Git provides a really, really powerful set of tools, which my brain can remember the most important ones of. Luckily, you can define alias’ for the commands that are nice to have, but probably a lot longer.
To add the alias to git, just put them into your
.gitconfig file like so:
[alias] # my stuff log-ago = "log --pretty=format:'%h - %an, %ar : %s'" flat = "clone --depth 1"
human readable log date
git log --pretty=format:'%h - %an, %ar : %s'
This shows a pretty, twitter like summary of the most recent activity on your repository, which is great when you want to catch up on activity in busy times.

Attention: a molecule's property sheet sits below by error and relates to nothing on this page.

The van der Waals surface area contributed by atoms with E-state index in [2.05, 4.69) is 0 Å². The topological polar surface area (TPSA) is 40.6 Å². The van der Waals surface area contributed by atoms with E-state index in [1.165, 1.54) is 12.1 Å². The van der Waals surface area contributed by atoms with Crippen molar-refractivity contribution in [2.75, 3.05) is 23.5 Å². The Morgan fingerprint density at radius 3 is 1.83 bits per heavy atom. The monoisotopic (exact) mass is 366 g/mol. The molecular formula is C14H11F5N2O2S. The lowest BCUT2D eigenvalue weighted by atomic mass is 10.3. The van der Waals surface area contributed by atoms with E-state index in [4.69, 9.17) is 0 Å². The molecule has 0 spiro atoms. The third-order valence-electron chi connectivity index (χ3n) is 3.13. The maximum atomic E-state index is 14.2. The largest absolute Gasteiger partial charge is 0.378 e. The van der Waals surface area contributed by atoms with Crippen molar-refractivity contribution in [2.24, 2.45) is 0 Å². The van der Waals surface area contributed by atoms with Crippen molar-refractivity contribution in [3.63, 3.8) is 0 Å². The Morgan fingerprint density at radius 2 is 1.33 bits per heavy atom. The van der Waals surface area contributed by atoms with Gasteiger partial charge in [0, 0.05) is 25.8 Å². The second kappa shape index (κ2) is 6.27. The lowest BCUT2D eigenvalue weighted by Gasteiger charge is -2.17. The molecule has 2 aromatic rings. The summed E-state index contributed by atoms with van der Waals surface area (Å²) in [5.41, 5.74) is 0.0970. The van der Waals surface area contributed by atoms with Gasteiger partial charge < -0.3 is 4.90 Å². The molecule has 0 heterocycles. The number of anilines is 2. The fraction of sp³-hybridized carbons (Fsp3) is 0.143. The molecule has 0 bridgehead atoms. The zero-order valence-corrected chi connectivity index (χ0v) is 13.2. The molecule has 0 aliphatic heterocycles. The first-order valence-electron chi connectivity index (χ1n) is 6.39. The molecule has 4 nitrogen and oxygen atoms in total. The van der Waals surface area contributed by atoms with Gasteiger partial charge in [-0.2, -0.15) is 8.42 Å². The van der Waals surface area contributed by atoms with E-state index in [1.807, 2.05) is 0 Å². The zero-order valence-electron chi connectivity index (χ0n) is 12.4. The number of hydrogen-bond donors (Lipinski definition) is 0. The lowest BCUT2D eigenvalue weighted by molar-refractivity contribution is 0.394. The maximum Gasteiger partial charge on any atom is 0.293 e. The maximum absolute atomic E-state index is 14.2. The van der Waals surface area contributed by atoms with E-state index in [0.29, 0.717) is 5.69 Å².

an example output of this command is:
8544ef8 - Mark Otto, 21 hours ago : Merge pull request #7874 from burnsra/3.0.0-wip-form-examples da9cf10 - Robert Burns, 21 hours ago : Fix glyphicon in "Dropdown in a button group" example 5ebd6a4 - Mark Otto, 22 hours ago : Merge pull request #7872 from burnsra/3.0.0-wip-caret a38a342 - Robert Burns, 23 hours ago : Fix caret position 8ae6256 - Mark Otto, 28 hours ago : Merge pull request #7866 from marsuboss/patch-3 4eeebe7 - marsuboss, 34 hours ago : Fix 37898d5 - Mark Otto, 2 days ago : Merge branch '3.0.0-wip' of github.com:twitter/bootstrap into 3.0.0-wip 2c6e854 - Mark Otto, 2 days ago : fix broken responsive utilities table dd7bb71 - Mark Otto, 2 days ago : spacing
(taken from the upcoming release of twitter bootstrap in this case)
As you can see, this command shows contributions to the current branch in a human readable format and of course shows details like the commit hash and the author of the respective commit.